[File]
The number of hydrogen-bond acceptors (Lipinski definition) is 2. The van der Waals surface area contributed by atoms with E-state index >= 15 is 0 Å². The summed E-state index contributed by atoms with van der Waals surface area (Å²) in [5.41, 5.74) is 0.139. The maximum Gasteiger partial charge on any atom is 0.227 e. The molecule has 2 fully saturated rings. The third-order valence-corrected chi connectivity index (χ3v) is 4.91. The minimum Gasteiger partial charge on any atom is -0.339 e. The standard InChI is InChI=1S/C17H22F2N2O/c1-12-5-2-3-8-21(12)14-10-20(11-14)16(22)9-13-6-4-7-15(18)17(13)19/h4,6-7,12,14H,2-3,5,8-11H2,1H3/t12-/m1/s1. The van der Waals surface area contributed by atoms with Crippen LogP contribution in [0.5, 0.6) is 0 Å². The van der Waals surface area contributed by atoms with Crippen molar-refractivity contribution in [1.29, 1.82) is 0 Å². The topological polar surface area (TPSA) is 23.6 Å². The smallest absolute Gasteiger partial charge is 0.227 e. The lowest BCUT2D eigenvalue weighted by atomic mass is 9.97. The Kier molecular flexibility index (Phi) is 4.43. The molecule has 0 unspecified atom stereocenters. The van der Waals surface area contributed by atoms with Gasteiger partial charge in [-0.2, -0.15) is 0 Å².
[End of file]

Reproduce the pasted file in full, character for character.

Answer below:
The number of hydrogen-bond acceptors (Lipinski definition) is 2. The van der Waals surface area contributed by atoms with E-state index >= 15 is 0 Å². The summed E-state index contributed by atoms with van der Waals surface area (Å²) in [5.41, 5.74) is 0.139. The maximum Gasteiger partial charge on any atom is 0.227 e. The molecule has 2 fully saturated rings. The third-order valence-corrected chi connectivity index (χ3v) is 4.91. The minimum Gasteiger partial charge on any atom is -0.339 e. The standard InChI is InChI=1S/C17H22F2N2O/c1-12-5-2-3-8-21(12)14-10-20(11-14)16(22)9-13-6-4-7-15(18)17(13)19/h4,6-7,12,14H,2-3,5,8-11H2,1H3/t12-/m1/s1. The van der Waals surface area contributed by atoms with Crippen LogP contribution in [0.5, 0.6) is 0 Å². The van der Waals surface area contributed by atoms with Crippen molar-refractivity contribution in [1.29, 1.82) is 0 Å². The topological polar surface area (TPSA) is 23.6 Å². The smallest absolute Gasteiger partial charge is 0.227 e. The lowest BCUT2D eigenvalue weighted by atomic mass is 9.97. The Kier molecular flexibility index (Phi) is 4.43. The molecule has 0 unspecified atom stereocenters. The van der Waals surface area contributed by atoms with Gasteiger partial charge in [-0.2, -0.15) is 0 Å².